Author Topic: Rigid Industries Dually LED Lights  (Read 22822 times)

Offline mac

  • ^ Motobrick Curious
  • Posts: 97
Re: Rigid Industries Dually LED Lights
« Reply #25 on: September 07, 2012, 10:07:08 PM »
Installed, minus the IQ-170. The IQ-170 is supposed to modulate the ground leg of the circuit, but the housing and mount of the Duallies are grounded, so the circuit shorts to ground, bypassing the IQ-170. I've emailed Skene Designs to see if there's a way to use the IQ-170 in the +12V side of the circuit instead, otherwise I'll have to find a way to isolate the lamps from the chassis, which isn't possible where I've got them mounted now (the top caliper mounting bolt).

ADVmonster.com sells a "lamp one" fork mount light bracket that replaces the M6 bolts for the reflector on the K bikes.

I think with that mount i could possibly electrically isolate the lamps. That'll have to be the next move I think. I was trying to avoid spending the $60 for that kit though.

Time for a night ride with the night blasters. If you're around Cambridge, get out yer sunglasses.
---
'86 K75T

Offline mac

  • ^ Motobrick Curious
  • Posts: 97
Re: Rigid Industries Dually LED Lights
« Reply #26 on: September 07, 2012, 10:15:21 PM »
Super quick response from Jerry Skene.  No joy on using the IQ-170 in the +12V leg. Fork mount brackets ordered.
---
'86 K75T

Offline mac

  • ^ Motobrick Curious
  • Posts: 97
Re: Rigid Industries Dually LED Lights
« Reply #27 on: September 25, 2012, 02:12:40 PM »
Install done (for now). Needed to electrically isolate the duallies to allow the IQ-170 to switch the ground leg of the circuit. Without isolating the lamps, they short to ground and go to full brightness all the time.

Here's how I did it.

I used:
  • "lamp one" reflector-mount aux light brackets from advmonster.com
  • 2 M6 bolts
  • 2 M6 nylon lock nuts
  • 4 M6 washers
  • 6 1/4" nylon washers
  • heat-shrink tube (i think mine was 3/8" or 1/2")

First, I put one of the M6 washers onto the M6 bolt, then a 1/2" long or so piece of heat shrink tube, shrunk in place like so:


Then nylon washer, then dually, then nylon washer, then "lamp one" bracket, then nylon washer, then M6 washer, then nylon lock bolt!


It occurred to me that the bottommost nylon washer isn't strictly necessary since the rest of the bolt is insulated, but I went with it anyway.

Here's what they look like on the brackets from advmonster:


The IQ-170 works great. I can now point my duallies higher without blinding oncoming traffic.

The advmonster brackets are a bit too springy for my taste with the big, relatively heavy duallys.

Another option that I could look into would be to take the lamps apart and try to internally isolate the housing from the ground side of the circuit. Then I could just bolt them right back on to the brake caliper bolts, a much more solid mount, and a mounting position I liked much better aesthetically(below).
---
'86 K75T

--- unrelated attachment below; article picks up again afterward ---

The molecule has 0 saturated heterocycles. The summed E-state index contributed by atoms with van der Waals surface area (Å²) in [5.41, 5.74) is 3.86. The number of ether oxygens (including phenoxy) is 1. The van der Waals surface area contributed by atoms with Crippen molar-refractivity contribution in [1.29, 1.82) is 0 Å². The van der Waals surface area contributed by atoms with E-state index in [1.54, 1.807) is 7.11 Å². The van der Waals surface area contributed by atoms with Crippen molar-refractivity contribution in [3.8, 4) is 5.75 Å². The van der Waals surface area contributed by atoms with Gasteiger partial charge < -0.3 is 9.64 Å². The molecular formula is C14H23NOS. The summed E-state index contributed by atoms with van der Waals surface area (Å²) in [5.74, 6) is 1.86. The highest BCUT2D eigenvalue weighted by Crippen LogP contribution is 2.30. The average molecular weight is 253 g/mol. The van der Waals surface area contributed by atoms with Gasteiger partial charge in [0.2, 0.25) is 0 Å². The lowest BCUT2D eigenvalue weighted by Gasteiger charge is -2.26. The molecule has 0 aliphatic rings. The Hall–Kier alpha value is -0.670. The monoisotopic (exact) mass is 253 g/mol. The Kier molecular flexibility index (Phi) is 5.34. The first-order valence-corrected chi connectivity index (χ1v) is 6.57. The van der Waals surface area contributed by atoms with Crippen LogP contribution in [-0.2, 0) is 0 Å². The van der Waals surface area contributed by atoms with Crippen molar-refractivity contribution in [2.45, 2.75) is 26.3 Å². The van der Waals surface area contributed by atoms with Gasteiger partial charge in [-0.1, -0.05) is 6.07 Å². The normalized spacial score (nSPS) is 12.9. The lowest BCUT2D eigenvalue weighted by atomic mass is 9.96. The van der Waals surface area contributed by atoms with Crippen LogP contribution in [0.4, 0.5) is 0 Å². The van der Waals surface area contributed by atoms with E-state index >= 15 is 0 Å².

Offline mac

  • ^ Motobrick Curious
  • Posts: 97
Re: Rigid Industries Dually LED Lights
« Reply #28 on: October 26, 2012, 11:28:08 AM »
Update: one of my LampOne brackets broke from fatigue.  Didn't last long.

Plus, one day I parked the bike after a rainy ride and noticed that one of the two lamps was flickering on briefly every few seconds. After racking my brain for a while, I realized that the cause was probably a very weak short to ground caused by the water, that was allowing a little bit of current to trickle through until the voltage regulation circuit in the lamps built up enough charge to flash the lamps.

So I can't recommend the approach I took. I'm now looking at internally isolating the lamps again.
Calling all eggheads (wmax, thats you) that want to help out with that issue: I've started a  stackexchange question on how to provide electrical isolation while still allowing the heat to get out.
---
'86 K75T

Offline mac

  • ^ Motobrick Curious
  • Posts: 97
Re: Rigid Industries Dually LED Lights
« Reply #29 on: October 26, 2012, 02:51:48 PM »
Rats. damaged the PCB while trying to remove a stripped mounting screw. Knocked a capacitor off.

Called Rigid Industries hoping they could sell me just a PCB. No dice. Also, of note, learned that any vendors selling Rigid Industries products on Amazon (where I got mine) are in violation of Rigid's distributor terms.

They wouldn't offer me discounted pricing on a single lamp. Also, opening the face of the lamp as I've done voids the warranty. I kinda figured this was the case, but oh well.
---
'86 K75T

Offline mac

  • ^ Motobrick Curious
  • Posts: 97
Re: Rigid Industries Dually LED Lights
« Reply #30 on: March 15, 2013, 12:12:10 PM »
I was able to get the tiny surface-mounted capacitor back in place on the PCB, and finished the job of insulating the back of the aluminum PCB with kapton tape. The lights are back on the brake caliper bolts now, and so far, everything is working perfectly.
---
'86 K75T

Offline TimTyler

  • Adrninistrator
  • ^ Quintessential Motobricker
  • Posts: 1884
Re: Rigid Industries Dually LED Lights
« Reply #31 on: March 15, 2013, 12:42:45 PM »
Check Massachusetts laws about driving light height boundaries before you get started.

My experience with the Dually's is that the beam will will be too bright to oncoming traffic if mounted that low, unless you're aiming them down at the road 6 feet in front of the bike.

Offline mac

  • ^ Motobrick Curious
  • Posts: 97
Re: Rigid Industries Dually LED Lights
« Reply #32 on: March 22, 2013, 04:36:51 PM »
I may be running afoul of the regs, but my hope is that with the dimmer from Skene designs set to under 40% that it won't be so dazzling as to attract the wrong kind of attention. So far, so good.
---
'86 K75T

Tags: